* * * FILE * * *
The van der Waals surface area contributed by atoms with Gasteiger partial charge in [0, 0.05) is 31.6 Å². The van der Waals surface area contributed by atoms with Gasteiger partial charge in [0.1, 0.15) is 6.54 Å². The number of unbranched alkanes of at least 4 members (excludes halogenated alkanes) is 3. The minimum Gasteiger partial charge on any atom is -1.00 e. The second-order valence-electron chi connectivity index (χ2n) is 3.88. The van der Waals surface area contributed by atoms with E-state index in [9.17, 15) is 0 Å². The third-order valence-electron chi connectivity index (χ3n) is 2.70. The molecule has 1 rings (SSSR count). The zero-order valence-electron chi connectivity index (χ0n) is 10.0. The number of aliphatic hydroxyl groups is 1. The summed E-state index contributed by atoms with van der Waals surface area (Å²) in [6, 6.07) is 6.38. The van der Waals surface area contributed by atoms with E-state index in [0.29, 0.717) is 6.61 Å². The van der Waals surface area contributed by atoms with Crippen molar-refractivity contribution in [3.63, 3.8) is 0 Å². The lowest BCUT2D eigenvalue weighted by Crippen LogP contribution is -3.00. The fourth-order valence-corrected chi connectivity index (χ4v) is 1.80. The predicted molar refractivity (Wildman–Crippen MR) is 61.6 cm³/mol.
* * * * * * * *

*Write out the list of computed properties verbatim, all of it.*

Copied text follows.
The van der Waals surface area contributed by atoms with Gasteiger partial charge in [0, 0.05) is 31.6 Å². The van der Waals surface area contributed by atoms with Gasteiger partial charge in [0.1, 0.15) is 6.54 Å². The number of unbranched alkanes of at least 4 members (excludes halogenated alkanes) is 3. The minimum Gasteiger partial charge on any atom is -1.00 e. The second-order valence-electron chi connectivity index (χ2n) is 3.88. The van der Waals surface area contributed by atoms with E-state index in [9.17, 15) is 0 Å². The third-order valence-electron chi connectivity index (χ3n) is 2.70. The molecule has 1 rings (SSSR count). The zero-order valence-electron chi connectivity index (χ0n) is 10.0. The number of aliphatic hydroxyl groups is 1. The summed E-state index contributed by atoms with van der Waals surface area (Å²) in [6, 6.07) is 6.38. The van der Waals surface area contributed by atoms with E-state index in [0.29, 0.717) is 6.61 Å². The van der Waals surface area contributed by atoms with Crippen molar-refractivity contribution in [3.63, 3.8) is 0 Å². The lowest BCUT2D eigenvalue weighted by Crippen LogP contribution is -3.00. The fourth-order valence-corrected chi connectivity index (χ4v) is 1.80. The predicted molar refractivity (Wildman–Crippen MR) is 61.6 cm³/mol.